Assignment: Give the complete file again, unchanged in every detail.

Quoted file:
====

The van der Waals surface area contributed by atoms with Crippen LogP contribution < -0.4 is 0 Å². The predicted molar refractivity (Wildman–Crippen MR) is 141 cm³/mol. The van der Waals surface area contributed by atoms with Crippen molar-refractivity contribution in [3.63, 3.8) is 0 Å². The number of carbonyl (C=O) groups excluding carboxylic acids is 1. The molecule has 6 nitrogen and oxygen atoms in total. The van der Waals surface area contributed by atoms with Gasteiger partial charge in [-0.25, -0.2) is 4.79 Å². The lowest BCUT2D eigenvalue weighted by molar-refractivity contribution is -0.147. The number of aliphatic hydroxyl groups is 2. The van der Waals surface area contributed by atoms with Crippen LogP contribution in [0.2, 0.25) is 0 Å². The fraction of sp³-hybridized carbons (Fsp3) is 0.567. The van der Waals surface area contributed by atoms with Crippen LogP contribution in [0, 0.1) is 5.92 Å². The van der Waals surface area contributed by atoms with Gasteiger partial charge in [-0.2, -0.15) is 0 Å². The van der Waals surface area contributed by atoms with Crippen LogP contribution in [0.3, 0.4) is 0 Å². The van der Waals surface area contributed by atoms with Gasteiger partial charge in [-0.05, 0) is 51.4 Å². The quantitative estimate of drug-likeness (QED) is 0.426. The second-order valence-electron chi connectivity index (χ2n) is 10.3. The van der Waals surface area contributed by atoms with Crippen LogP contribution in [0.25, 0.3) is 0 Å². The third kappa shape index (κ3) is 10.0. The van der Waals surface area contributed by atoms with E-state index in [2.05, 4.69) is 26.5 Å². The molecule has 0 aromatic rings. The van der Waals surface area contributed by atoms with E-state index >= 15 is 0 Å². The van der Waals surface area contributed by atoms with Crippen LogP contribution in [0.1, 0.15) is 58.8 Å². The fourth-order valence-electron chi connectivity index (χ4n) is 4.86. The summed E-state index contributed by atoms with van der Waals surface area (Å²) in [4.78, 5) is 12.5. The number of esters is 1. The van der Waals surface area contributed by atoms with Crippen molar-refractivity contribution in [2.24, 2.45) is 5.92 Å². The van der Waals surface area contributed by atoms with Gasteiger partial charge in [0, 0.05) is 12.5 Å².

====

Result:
The van der Waals surface area contributed by atoms with Crippen LogP contribution < -0.4 is 0 Å². The predicted molar refractivity (Wildman–Crippen MR) is 141 cm³/mol. The van der Waals surface area contributed by atoms with Crippen molar-refractivity contribution in [3.63, 3.8) is 0 Å². The number of carbonyl (C=O) groups excluding carboxylic acids is 1. The molecule has 6 nitrogen and oxygen atoms in total. The van der Waals surface area contributed by atoms with Gasteiger partial charge in [-0.25, -0.2) is 4.79 Å². The lowest BCUT2D eigenvalue weighted by molar-refractivity contribution is -0.147. The number of aliphatic hydroxyl groups is 2. The van der Waals surface area contributed by atoms with Crippen LogP contribution in [0.2, 0.25) is 0 Å². The fraction of sp³-hybridized carbons (Fsp3) is 0.567. The van der Waals surface area contributed by atoms with Crippen LogP contribution in [0, 0.1) is 5.92 Å². The van der Waals surface area contributed by atoms with Gasteiger partial charge in [-0.2, -0.15) is 0 Å². The van der Waals surface area contributed by atoms with Crippen LogP contribution in [0.3, 0.4) is 0 Å². The van der Waals surface area contributed by atoms with Gasteiger partial charge in [-0.05, 0) is 51.4 Å². The quantitative estimate of drug-likeness (QED) is 0.426. The second-order valence-electron chi connectivity index (χ2n) is 10.3. The van der Waals surface area contributed by atoms with Crippen LogP contribution in [0.25, 0.3) is 0 Å². The third kappa shape index (κ3) is 10.0. The van der Waals surface area contributed by atoms with E-state index in [2.05, 4.69) is 26.5 Å². The molecule has 0 aromatic rings. The van der Waals surface area contributed by atoms with E-state index >= 15 is 0 Å². The van der Waals surface area contributed by atoms with Crippen LogP contribution in [0.1, 0.15) is 58.8 Å². The fourth-order valence-electron chi connectivity index (χ4n) is 4.86. The summed E-state index contributed by atoms with van der Waals surface area (Å²) in [4.78, 5) is 12.5. The number of esters is 1. The van der Waals surface area contributed by atoms with Crippen molar-refractivity contribution in [2.24, 2.45) is 5.92 Å². The van der Waals surface area contributed by atoms with Gasteiger partial charge in [0, 0.05) is 12.5 Å².